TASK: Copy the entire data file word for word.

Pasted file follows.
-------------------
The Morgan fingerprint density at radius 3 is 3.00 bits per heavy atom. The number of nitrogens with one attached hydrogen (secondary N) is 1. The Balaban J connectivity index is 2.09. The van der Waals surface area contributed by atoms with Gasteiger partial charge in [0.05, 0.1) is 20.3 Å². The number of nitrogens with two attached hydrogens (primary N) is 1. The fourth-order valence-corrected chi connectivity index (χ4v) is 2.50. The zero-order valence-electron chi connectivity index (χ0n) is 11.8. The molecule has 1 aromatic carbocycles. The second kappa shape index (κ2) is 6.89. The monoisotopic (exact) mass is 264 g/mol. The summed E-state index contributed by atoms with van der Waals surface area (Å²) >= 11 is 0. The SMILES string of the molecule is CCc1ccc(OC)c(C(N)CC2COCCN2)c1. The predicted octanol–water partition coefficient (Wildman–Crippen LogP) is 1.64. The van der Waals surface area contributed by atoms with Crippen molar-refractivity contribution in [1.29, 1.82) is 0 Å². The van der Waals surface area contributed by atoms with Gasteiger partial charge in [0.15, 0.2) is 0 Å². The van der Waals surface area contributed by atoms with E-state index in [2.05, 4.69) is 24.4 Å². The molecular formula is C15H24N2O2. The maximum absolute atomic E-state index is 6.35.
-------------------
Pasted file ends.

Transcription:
The Morgan fingerprint density at radius 3 is 3.00 bits per heavy atom. The number of nitrogens with one attached hydrogen (secondary N) is 1. The Balaban J connectivity index is 2.09. The van der Waals surface area contributed by atoms with Gasteiger partial charge in [0.05, 0.1) is 20.3 Å². The number of nitrogens with two attached hydrogens (primary N) is 1. The fourth-order valence-corrected chi connectivity index (χ4v) is 2.50. The zero-order valence-electron chi connectivity index (χ0n) is 11.8. The molecule has 1 aromatic carbocycles. The second kappa shape index (κ2) is 6.89. The monoisotopic (exact) mass is 264 g/mol. The summed E-state index contributed by atoms with van der Waals surface area (Å²) >= 11 is 0. The SMILES string of the molecule is CCc1ccc(OC)c(C(N)CC2COCCN2)c1. The predicted octanol–water partition coefficient (Wildman–Crippen LogP) is 1.64. The van der Waals surface area contributed by atoms with Crippen molar-refractivity contribution in [1.29, 1.82) is 0 Å². The van der Waals surface area contributed by atoms with Gasteiger partial charge in [0.15, 0.2) is 0 Å². The van der Waals surface area contributed by atoms with E-state index in [2.05, 4.69) is 24.4 Å². The molecular formula is C15H24N2O2. The maximum absolute atomic E-state index is 6.35.